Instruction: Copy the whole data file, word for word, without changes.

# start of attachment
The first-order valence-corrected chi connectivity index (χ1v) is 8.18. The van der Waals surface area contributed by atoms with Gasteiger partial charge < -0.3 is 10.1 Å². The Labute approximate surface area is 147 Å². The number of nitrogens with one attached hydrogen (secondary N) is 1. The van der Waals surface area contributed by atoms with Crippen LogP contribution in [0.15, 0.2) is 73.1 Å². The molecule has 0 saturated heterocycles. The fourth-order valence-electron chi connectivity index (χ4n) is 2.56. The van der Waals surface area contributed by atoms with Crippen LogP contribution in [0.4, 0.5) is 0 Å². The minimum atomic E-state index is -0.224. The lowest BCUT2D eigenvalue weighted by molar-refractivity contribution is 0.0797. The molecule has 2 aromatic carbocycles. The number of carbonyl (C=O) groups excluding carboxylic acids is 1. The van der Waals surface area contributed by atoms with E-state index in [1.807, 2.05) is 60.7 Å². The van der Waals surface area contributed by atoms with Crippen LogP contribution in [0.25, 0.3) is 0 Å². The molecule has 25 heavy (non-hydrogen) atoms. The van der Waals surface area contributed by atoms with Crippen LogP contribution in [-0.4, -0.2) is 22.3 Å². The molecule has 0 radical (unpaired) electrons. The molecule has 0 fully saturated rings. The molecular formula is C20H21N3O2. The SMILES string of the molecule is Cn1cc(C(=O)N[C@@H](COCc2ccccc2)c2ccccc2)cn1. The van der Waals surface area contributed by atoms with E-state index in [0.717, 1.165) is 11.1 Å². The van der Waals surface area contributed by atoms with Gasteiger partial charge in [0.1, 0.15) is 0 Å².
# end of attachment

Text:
The first-order valence-corrected chi connectivity index (χ1v) is 8.18. The van der Waals surface area contributed by atoms with Gasteiger partial charge < -0.3 is 10.1 Å². The Labute approximate surface area is 147 Å². The number of nitrogens with one attached hydrogen (secondary N) is 1. The van der Waals surface area contributed by atoms with Crippen LogP contribution in [0.15, 0.2) is 73.1 Å². The molecule has 0 saturated heterocycles. The fourth-order valence-electron chi connectivity index (χ4n) is 2.56. The van der Waals surface area contributed by atoms with Crippen LogP contribution in [0.4, 0.5) is 0 Å². The minimum atomic E-state index is -0.224. The lowest BCUT2D eigenvalue weighted by molar-refractivity contribution is 0.0797. The molecule has 2 aromatic carbocycles. The number of carbonyl (C=O) groups excluding carboxylic acids is 1. The van der Waals surface area contributed by atoms with E-state index in [1.807, 2.05) is 60.7 Å². The van der Waals surface area contributed by atoms with Crippen LogP contribution in [0.25, 0.3) is 0 Å². The molecule has 25 heavy (non-hydrogen) atoms. The van der Waals surface area contributed by atoms with Crippen LogP contribution in [-0.4, -0.2) is 22.3 Å². The molecule has 0 radical (unpaired) electrons. The molecule has 0 fully saturated rings. The molecular formula is C20H21N3O2. The SMILES string of the molecule is Cn1cc(C(=O)N[C@@H](COCc2ccccc2)c2ccccc2)cn1. The van der Waals surface area contributed by atoms with E-state index in [0.717, 1.165) is 11.1 Å². The van der Waals surface area contributed by atoms with Gasteiger partial charge in [0.1, 0.15) is 0 Å².